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Young Scientists Encourage the Public to Demand Peer Review

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Young scientist and Sense about Science volunteer Amara Anyogu.

It seems that more and more policy makers, advocacy groups, advertisers and media pundits are making claims based on science: this kind of potion is good for your health, that chemical is bad for the environment, this new technology can reduce crime. How is the public supposed to know what to believe?

The peer review system can help cut through the uncertainty and obfuscation. Yet few members of the public other than scientists know what peer review is or how it can be used.

A charitable trust based in London called Sense about Science aims to change that inadequacy. It is promoting several initiatives to help the average citizen learn how to question scientific claims and to encourage people to demand that anyone providing "scientific" results reveal whether those results have been peer reviewed.

On February 13, for example, Sense about Science launched a U.S. campaign called Ask for Evidence to prompt people to question scientific-sounding information. Leaders from the organization held a "boot camp" at the MIT Museum in Cambridge, Mass., where men and women in its Voice of Young Science USA program planned ways to spread the campaign nationwide. They also decided to target several specific topics: dietary supplements, gun control policy and fracking for natural gas, as well as changing weather patterns, so-called superfoods, vaccinations, alternative medicine and radiation. The program encourages early career researchers to play an active role in public debates about science.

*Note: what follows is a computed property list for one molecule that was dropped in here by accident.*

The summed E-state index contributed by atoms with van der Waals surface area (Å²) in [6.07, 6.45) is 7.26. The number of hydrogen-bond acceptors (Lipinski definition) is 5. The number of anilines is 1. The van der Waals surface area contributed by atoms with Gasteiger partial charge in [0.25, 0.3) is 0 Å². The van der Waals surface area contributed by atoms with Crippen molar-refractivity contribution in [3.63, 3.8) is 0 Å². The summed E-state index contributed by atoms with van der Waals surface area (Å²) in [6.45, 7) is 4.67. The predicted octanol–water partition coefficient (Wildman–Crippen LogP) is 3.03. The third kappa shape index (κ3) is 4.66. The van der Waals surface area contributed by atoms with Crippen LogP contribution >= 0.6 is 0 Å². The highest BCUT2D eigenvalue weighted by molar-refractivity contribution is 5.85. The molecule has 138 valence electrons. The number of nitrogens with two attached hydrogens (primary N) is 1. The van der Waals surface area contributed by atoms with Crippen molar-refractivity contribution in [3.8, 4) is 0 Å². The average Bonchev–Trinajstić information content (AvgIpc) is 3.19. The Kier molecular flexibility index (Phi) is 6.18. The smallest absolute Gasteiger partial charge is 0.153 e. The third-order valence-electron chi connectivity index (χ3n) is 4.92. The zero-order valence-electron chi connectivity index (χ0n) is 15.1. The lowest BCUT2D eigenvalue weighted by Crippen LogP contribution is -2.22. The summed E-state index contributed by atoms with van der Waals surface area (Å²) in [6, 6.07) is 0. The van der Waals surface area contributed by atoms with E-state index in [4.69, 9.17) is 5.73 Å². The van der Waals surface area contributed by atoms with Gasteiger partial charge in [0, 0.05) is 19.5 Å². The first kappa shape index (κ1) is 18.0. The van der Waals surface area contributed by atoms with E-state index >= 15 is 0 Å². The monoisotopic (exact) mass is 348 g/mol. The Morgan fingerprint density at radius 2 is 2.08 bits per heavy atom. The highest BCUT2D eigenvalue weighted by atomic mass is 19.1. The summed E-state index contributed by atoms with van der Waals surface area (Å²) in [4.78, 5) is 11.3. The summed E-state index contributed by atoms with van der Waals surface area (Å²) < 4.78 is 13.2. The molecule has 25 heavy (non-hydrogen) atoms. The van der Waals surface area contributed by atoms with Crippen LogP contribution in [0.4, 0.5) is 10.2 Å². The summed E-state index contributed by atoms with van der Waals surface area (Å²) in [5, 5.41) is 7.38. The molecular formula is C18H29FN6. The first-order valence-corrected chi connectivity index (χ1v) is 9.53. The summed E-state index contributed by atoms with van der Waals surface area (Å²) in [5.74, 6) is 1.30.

The Ask for Evidence campaign has raised public awareness in the U.K, where Sense about Science has been working for a decade. Today, when Brits are stopped at random on the streets of London and asked if they know what peer review is, "many of them say yes, and can explain the system," said Julia Wilson, development manager at Sense about Science. Yet almost no one on the average U.S. street corner knows the term, she noted.

Most British media also now specify whether a new scientific finding they are reporting on has been peer reviewed or not. In February 2012 the British Broadcasting Company instated an official policy that all of its online reporters should include citations of published papers in their stories. Most British newspapers, even the infamous tabloids, now state where new research has come from, and if the work has been published they will name the journal. American media lags far behind.

A week before the launch at MIT, Sense about Science released the American version of a guide already used in Britain, called I Don’t Know What to Believe: Making Sense of Science Stories. The guide explains how scientists present and judge information, including peer review. In its release, the group said that many British groups use the U.K. version to help them convey information clearly to the public, including health workers, librarians, public-health officials, policy-makers, technology companies, safety bodies, popular writers, educators, parenting groups and local governments.

Wilson said the guide "is being used by over 200 organizations involved in communicating evidence to the public." Philip Campbell, editor-in-chief of the influential journal Nature, said the guide "is invaluable in explaining how peer review contributes to the health of science." (Scientific American is part of the Nature Publishing Group.) It can be freely downloaded here.

Commenting on the Voice of Young Science program, John Durant, director of the MIT Museum, encouraged scientist of all ages to speak out more about issues. "If the non-specialist majority is to have any chance of making sense of science amidst all the hullabaloo," he said, "scientists themselves need to speak up clearly and make sure they're being heard." David Ropeik, who teaches risk communication at Harvard University, added that the program "can play an important role by challenging the hucksters and charlatans and advocates who spin the facts to their selfish use, thereby providing an important public service in helping people make more informed and intelligent judgments about their health and well-being."

Photo courtesy of Sense about Science

The views expressed are those of the author and are not necessarily those of Scientific American.

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